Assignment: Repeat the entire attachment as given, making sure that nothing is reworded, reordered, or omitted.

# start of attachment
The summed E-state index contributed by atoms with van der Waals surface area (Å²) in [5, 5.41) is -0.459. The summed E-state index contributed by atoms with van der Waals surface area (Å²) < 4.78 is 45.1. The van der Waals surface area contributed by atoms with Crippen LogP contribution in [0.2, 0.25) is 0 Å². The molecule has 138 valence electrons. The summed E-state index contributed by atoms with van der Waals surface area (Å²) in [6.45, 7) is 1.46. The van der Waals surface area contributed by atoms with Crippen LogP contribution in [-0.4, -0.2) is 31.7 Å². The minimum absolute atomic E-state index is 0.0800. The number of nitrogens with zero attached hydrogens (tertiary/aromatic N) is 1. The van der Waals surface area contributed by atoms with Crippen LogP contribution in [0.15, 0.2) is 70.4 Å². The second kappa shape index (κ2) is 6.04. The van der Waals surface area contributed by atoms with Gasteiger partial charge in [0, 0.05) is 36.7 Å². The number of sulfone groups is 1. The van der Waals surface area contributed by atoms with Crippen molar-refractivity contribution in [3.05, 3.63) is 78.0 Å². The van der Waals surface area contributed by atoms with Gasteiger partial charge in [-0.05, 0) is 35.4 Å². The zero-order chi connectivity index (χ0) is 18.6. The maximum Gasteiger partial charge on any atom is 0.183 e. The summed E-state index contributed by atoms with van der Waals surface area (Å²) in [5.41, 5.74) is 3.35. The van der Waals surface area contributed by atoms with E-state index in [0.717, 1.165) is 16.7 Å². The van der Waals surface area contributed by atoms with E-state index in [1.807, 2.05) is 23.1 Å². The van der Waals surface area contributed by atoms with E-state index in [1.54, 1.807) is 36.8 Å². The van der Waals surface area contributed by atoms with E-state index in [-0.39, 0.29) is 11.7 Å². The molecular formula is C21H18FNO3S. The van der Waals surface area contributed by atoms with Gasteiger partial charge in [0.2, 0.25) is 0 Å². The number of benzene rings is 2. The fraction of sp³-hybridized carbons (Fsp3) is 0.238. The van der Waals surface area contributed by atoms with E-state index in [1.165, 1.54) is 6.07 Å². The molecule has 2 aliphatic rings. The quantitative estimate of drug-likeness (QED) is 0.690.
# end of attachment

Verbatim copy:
The summed E-state index contributed by atoms with van der Waals surface area (Å²) in [5, 5.41) is -0.459. The summed E-state index contributed by atoms with van der Waals surface area (Å²) < 4.78 is 45.1. The van der Waals surface area contributed by atoms with Crippen LogP contribution in [0.2, 0.25) is 0 Å². The molecule has 138 valence electrons. The summed E-state index contributed by atoms with van der Waals surface area (Å²) in [6.45, 7) is 1.46. The van der Waals surface area contributed by atoms with Crippen LogP contribution in [-0.4, -0.2) is 31.7 Å². The minimum absolute atomic E-state index is 0.0800. The number of nitrogens with zero attached hydrogens (tertiary/aromatic N) is 1. The van der Waals surface area contributed by atoms with Crippen LogP contribution in [0.15, 0.2) is 70.4 Å². The second kappa shape index (κ2) is 6.04. The van der Waals surface area contributed by atoms with Gasteiger partial charge in [0, 0.05) is 36.7 Å². The number of sulfone groups is 1. The van der Waals surface area contributed by atoms with Crippen molar-refractivity contribution in [3.05, 3.63) is 78.0 Å². The van der Waals surface area contributed by atoms with Gasteiger partial charge in [-0.05, 0) is 35.4 Å². The zero-order chi connectivity index (χ0) is 18.6. The maximum Gasteiger partial charge on any atom is 0.183 e. The summed E-state index contributed by atoms with van der Waals surface area (Å²) in [5.41, 5.74) is 3.35. The van der Waals surface area contributed by atoms with E-state index in [0.717, 1.165) is 16.7 Å². The van der Waals surface area contributed by atoms with E-state index in [1.807, 2.05) is 23.1 Å². The van der Waals surface area contributed by atoms with E-state index in [1.54, 1.807) is 36.8 Å². The van der Waals surface area contributed by atoms with E-state index in [-0.39, 0.29) is 11.7 Å². The molecular formula is C21H18FNO3S. The van der Waals surface area contributed by atoms with Gasteiger partial charge in [0.2, 0.25) is 0 Å². The number of benzene rings is 2. The fraction of sp³-hybridized carbons (Fsp3) is 0.238. The van der Waals surface area contributed by atoms with E-state index in [1.165, 1.54) is 6.07 Å². The molecule has 2 aliphatic rings. The quantitative estimate of drug-likeness (QED) is 0.690.